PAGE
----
So you have a diabetes diagnosis, now what?
GEHA | February 28, 2023
If you suspect you — or a loved one — may be at risk for diabetes, visit your doctor and discuss taking an A1C blood test. This simple blood test provides a view of your average blood sugar levels over the past three months. Using this data, doctors can determine prediabetes, which increases the risk of developing diabetes. Doctors can also use A1C results to diagnose Type 2 diabetes or discover how well your diabetes plan is working.
A normal A1C level is below 5.7%. The goal for most adults with diabetes is less than 7%. An A1C level between 5.7% and 6.4% indicates a prediabetes range. An A1C level of 6.5% or higher is in the range for diabetes. Because the test results come back as a range of percentages, your goal should be in a range around a target number.
If you’ve recently received a confirmation of a prediabetes or Type 2 diabetes diagnosis, your head may be spinning with what your next steps should be. You will be working closely with your primary care physician on a plan to manage and monitor your condition. This may include meeting with a dietician or nutritionist to learn more about food choices and how they impact your blood sugar levels.
The A1C test is in addition to — not instead of — regular blood sugar self-testing if you have diabetes. Blood sugar goes up and down throughout the day and night, which isn’t captured by your A1C. If you have a Type 2 diagnosis, your physician will likely recommend you start a journal of your blood sugar levels and use a glucose monitor to take your blood sugar level throughout the day after meals. Keep track and share the results with your doctor.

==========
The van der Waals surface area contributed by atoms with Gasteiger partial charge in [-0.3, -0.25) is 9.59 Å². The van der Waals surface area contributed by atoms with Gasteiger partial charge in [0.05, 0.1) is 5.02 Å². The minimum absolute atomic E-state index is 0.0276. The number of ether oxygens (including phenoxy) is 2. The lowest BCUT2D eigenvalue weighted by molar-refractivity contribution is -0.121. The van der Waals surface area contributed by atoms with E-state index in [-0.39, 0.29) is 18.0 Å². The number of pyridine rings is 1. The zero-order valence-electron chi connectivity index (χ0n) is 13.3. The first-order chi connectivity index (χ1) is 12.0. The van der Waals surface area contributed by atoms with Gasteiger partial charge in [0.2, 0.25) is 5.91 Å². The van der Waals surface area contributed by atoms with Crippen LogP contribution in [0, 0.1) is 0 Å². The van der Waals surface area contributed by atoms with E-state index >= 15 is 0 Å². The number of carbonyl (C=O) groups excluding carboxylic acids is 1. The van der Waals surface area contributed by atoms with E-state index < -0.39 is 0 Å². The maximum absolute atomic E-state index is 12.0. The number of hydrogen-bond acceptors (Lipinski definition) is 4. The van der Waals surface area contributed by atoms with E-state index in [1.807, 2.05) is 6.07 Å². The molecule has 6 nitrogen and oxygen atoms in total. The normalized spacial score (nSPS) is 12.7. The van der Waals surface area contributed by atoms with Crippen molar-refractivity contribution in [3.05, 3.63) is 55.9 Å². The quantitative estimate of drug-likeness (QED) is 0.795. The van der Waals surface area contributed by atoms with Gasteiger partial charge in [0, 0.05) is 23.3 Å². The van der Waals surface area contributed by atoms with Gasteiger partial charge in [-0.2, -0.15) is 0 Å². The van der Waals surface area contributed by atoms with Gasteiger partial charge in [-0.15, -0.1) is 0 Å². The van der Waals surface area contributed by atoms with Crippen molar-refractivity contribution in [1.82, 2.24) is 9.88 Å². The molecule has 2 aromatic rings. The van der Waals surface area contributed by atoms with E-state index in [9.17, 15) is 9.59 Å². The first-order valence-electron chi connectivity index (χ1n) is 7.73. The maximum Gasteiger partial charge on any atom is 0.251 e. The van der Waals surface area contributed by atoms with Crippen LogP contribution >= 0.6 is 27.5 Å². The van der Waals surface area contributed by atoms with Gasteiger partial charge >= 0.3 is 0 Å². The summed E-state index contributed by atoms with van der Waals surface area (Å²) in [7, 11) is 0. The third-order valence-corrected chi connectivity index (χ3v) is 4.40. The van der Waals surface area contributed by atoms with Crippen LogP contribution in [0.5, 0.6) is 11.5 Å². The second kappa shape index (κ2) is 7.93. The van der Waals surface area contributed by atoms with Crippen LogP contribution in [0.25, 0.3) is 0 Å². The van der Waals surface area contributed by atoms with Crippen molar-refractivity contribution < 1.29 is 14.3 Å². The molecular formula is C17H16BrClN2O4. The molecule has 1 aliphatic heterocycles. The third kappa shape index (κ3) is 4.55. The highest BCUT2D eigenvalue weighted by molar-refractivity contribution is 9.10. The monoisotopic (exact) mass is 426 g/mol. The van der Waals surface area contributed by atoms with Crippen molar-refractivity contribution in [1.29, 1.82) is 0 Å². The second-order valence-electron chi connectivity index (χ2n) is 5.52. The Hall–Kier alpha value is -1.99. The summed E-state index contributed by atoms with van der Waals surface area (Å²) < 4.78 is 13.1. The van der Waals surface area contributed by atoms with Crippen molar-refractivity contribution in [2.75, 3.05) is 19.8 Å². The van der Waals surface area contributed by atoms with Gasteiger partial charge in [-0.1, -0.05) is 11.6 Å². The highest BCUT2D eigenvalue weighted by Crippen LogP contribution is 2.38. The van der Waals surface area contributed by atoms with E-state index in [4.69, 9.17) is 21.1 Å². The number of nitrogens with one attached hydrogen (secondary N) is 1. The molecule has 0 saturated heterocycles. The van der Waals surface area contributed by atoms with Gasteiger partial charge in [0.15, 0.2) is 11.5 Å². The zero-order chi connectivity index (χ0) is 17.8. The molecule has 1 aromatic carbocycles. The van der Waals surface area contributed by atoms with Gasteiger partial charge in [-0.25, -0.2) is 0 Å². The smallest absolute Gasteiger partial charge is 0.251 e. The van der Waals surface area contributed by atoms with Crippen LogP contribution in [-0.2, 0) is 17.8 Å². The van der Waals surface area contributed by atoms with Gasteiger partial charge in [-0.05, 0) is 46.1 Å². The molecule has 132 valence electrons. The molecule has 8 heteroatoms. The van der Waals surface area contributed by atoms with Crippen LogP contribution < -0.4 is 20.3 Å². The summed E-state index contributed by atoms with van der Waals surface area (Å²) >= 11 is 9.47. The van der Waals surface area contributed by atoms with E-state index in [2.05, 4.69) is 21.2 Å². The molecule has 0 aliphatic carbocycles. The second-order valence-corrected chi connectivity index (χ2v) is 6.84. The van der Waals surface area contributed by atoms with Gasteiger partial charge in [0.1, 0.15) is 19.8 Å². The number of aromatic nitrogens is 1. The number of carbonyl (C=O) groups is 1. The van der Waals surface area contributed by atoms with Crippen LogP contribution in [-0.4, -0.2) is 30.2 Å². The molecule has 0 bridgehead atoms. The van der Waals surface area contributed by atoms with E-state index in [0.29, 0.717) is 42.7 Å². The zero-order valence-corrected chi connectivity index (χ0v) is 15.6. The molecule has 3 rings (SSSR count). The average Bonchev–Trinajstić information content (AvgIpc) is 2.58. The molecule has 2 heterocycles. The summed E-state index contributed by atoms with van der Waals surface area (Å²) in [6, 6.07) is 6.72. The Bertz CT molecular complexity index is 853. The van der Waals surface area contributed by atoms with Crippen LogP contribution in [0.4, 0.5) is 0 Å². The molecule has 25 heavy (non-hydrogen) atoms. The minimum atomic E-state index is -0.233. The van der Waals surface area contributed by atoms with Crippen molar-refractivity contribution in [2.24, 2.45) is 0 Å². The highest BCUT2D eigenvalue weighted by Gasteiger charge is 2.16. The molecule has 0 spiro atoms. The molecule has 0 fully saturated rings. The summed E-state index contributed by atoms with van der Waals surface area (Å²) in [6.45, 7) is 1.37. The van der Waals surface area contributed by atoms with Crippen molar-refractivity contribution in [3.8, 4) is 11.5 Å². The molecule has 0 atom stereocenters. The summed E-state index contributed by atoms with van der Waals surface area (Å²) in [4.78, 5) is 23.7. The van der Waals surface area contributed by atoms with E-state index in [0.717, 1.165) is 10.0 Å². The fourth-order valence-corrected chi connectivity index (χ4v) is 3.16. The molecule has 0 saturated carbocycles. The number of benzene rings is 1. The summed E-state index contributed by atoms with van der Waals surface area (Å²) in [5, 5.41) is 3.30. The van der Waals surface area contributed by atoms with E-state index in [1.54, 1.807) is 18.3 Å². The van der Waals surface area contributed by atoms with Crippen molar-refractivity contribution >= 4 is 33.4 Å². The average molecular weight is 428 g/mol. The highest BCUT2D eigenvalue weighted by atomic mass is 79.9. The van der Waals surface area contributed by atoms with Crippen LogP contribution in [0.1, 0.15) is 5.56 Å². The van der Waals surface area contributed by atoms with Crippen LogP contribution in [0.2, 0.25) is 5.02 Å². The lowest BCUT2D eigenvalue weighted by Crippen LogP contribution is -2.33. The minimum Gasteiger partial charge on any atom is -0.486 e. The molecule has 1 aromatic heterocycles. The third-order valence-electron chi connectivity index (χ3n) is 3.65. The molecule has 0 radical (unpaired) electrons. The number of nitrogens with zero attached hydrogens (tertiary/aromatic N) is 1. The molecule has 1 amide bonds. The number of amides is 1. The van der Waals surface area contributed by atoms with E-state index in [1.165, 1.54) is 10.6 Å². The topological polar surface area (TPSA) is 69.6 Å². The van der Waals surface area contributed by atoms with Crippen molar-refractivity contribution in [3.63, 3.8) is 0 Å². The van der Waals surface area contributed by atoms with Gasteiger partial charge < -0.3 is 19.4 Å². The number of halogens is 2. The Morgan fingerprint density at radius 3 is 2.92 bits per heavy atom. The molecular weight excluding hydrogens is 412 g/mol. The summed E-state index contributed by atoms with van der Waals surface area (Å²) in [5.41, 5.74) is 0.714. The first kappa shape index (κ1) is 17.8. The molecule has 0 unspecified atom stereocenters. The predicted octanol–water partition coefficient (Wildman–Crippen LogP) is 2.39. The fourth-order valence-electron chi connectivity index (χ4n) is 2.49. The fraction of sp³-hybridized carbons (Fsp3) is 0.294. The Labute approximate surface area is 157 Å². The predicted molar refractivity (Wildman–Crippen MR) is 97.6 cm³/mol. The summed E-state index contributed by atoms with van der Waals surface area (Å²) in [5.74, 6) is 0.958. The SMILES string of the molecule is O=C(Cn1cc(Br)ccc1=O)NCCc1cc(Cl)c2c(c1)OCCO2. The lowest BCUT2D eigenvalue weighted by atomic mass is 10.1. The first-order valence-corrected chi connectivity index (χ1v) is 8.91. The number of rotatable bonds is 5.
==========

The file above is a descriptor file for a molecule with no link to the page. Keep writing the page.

A combination of diet, exercise and medication can bring your levels down. Work closely with your doctor to manage your blood sugar level long-term.
If you haven’t established a primary care physician, GEHA has tips for finding the right primary care physician. You can also search for an in-network physician near you by using our GEHA Find Care Tool.
The information contained herein is for informational and educational purposes only. This information is not a substitute for professional medical advice and if you have questions regarding a medical condition, regimen, or treatment you should always seek the advice of a qualified health care provider. Never disregard or delay seeking medical advice from a qualified medical professional because of information you have read herein.
“The facts, stats and impacts of diabetes.” cdc.gov, Centers for Disease Control and Prevention, 24 January, 2022.
“A1C Test.” www.mayoclinic.org. Mayo Clinic, 30 January, 2021.
“All About Your A1C.” cdc.gov, Centers for Disease Control and Prevention, 10 August, 2021. “A1C does it all.” diabetes.org, American Diabetes Association.